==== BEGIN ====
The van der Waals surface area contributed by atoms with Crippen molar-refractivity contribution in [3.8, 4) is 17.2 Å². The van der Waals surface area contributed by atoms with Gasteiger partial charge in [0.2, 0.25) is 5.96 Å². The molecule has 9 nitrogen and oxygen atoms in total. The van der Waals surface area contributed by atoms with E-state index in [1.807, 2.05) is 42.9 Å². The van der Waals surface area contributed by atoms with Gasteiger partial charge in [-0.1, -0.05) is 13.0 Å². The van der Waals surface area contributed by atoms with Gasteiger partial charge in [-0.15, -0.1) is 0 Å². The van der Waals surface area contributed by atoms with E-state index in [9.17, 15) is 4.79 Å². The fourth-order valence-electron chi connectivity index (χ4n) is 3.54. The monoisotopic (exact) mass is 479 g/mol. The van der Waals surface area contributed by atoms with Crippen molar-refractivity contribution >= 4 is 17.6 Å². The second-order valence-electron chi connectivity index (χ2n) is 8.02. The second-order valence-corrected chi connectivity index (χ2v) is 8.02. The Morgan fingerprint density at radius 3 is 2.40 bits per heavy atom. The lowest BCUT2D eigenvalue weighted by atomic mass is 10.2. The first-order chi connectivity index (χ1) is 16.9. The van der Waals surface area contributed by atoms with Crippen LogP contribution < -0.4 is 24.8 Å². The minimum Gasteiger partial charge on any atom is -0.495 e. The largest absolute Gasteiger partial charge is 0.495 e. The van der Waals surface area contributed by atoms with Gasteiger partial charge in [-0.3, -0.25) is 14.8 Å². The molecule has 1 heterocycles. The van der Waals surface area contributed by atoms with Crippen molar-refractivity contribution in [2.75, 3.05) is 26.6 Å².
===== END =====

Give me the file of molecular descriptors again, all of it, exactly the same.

The van der Waals surface area contributed by atoms with Crippen molar-refractivity contribution in [3.8, 4) is 17.2 Å². The van der Waals surface area contributed by atoms with Gasteiger partial charge in [0.2, 0.25) is 5.96 Å². The molecule has 9 nitrogen and oxygen atoms in total. The van der Waals surface area contributed by atoms with E-state index in [1.807, 2.05) is 42.9 Å². The van der Waals surface area contributed by atoms with Gasteiger partial charge in [-0.1, -0.05) is 13.0 Å². The van der Waals surface area contributed by atoms with Gasteiger partial charge in [-0.15, -0.1) is 0 Å². The van der Waals surface area contributed by atoms with E-state index in [9.17, 15) is 4.79 Å². The fourth-order valence-electron chi connectivity index (χ4n) is 3.54. The monoisotopic (exact) mass is 479 g/mol. The van der Waals surface area contributed by atoms with Crippen molar-refractivity contribution >= 4 is 17.6 Å². The second-order valence-electron chi connectivity index (χ2n) is 8.02. The second-order valence-corrected chi connectivity index (χ2v) is 8.02. The Morgan fingerprint density at radius 3 is 2.40 bits per heavy atom. The lowest BCUT2D eigenvalue weighted by atomic mass is 10.2. The first-order chi connectivity index (χ1) is 16.9. The van der Waals surface area contributed by atoms with Crippen LogP contribution < -0.4 is 24.8 Å². The minimum Gasteiger partial charge on any atom is -0.495 e. The largest absolute Gasteiger partial charge is 0.495 e. The van der Waals surface area contributed by atoms with Gasteiger partial charge in [-0.3, -0.25) is 14.8 Å². The molecule has 1 heterocycles. The van der Waals surface area contributed by atoms with Crippen molar-refractivity contribution in [2.75, 3.05) is 26.6 Å².